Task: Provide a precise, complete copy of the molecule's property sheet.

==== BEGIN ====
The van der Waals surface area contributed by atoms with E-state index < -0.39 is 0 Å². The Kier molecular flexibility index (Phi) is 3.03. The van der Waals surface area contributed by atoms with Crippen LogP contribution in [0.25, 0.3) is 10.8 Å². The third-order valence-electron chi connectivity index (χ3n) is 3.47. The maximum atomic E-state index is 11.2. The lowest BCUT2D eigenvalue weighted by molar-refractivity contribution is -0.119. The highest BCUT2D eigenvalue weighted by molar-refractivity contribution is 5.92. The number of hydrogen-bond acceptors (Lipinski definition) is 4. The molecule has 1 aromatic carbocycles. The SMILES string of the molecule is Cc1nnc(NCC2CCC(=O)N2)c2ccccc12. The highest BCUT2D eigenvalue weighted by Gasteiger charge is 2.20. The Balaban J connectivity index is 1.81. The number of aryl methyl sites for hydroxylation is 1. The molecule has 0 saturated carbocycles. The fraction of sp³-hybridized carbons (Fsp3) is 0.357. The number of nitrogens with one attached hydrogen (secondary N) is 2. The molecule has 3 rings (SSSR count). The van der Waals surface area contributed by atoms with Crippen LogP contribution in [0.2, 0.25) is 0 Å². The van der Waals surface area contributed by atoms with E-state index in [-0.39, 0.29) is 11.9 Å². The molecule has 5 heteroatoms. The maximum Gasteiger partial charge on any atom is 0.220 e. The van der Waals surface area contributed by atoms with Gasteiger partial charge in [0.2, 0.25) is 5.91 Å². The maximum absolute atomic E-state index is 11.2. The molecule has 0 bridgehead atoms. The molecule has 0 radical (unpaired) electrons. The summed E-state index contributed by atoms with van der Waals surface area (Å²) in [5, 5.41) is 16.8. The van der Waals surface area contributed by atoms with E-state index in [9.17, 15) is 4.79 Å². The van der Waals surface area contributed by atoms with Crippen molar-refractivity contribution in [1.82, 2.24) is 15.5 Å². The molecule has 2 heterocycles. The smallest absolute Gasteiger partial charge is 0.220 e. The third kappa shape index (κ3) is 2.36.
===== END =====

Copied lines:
The van der Waals surface area contributed by atoms with E-state index < -0.39 is 0 Å². The Kier molecular flexibility index (Phi) is 3.03. The van der Waals surface area contributed by atoms with Crippen LogP contribution in [0.25, 0.3) is 10.8 Å². The third-order valence-electron chi connectivity index (χ3n) is 3.47. The maximum atomic E-state index is 11.2. The lowest BCUT2D eigenvalue weighted by molar-refractivity contribution is -0.119. The highest BCUT2D eigenvalue weighted by molar-refractivity contribution is 5.92. The number of hydrogen-bond acceptors (Lipinski definition) is 4. The molecule has 1 aromatic carbocycles. The SMILES string of the molecule is Cc1nnc(NCC2CCC(=O)N2)c2ccccc12. The highest BCUT2D eigenvalue weighted by Gasteiger charge is 2.20. The Balaban J connectivity index is 1.81. The number of aryl methyl sites for hydroxylation is 1. The molecule has 0 saturated carbocycles. The fraction of sp³-hybridized carbons (Fsp3) is 0.357. The number of nitrogens with one attached hydrogen (secondary N) is 2. The molecule has 3 rings (SSSR count). The van der Waals surface area contributed by atoms with Crippen LogP contribution in [0.2, 0.25) is 0 Å². The van der Waals surface area contributed by atoms with E-state index in [-0.39, 0.29) is 11.9 Å². The molecule has 5 heteroatoms. The maximum Gasteiger partial charge on any atom is 0.220 e. The van der Waals surface area contributed by atoms with Gasteiger partial charge in [0.2, 0.25) is 5.91 Å². The maximum absolute atomic E-state index is 11.2. The molecule has 0 bridgehead atoms. The molecule has 0 radical (unpaired) electrons. The summed E-state index contributed by atoms with van der Waals surface area (Å²) in [5, 5.41) is 16.8. The van der Waals surface area contributed by atoms with E-state index in [9.17, 15) is 4.79 Å². The van der Waals surface area contributed by atoms with Crippen molar-refractivity contribution in [1.82, 2.24) is 15.5 Å². The molecule has 2 heterocycles. The smallest absolute Gasteiger partial charge is 0.220 e. The third kappa shape index (κ3) is 2.36.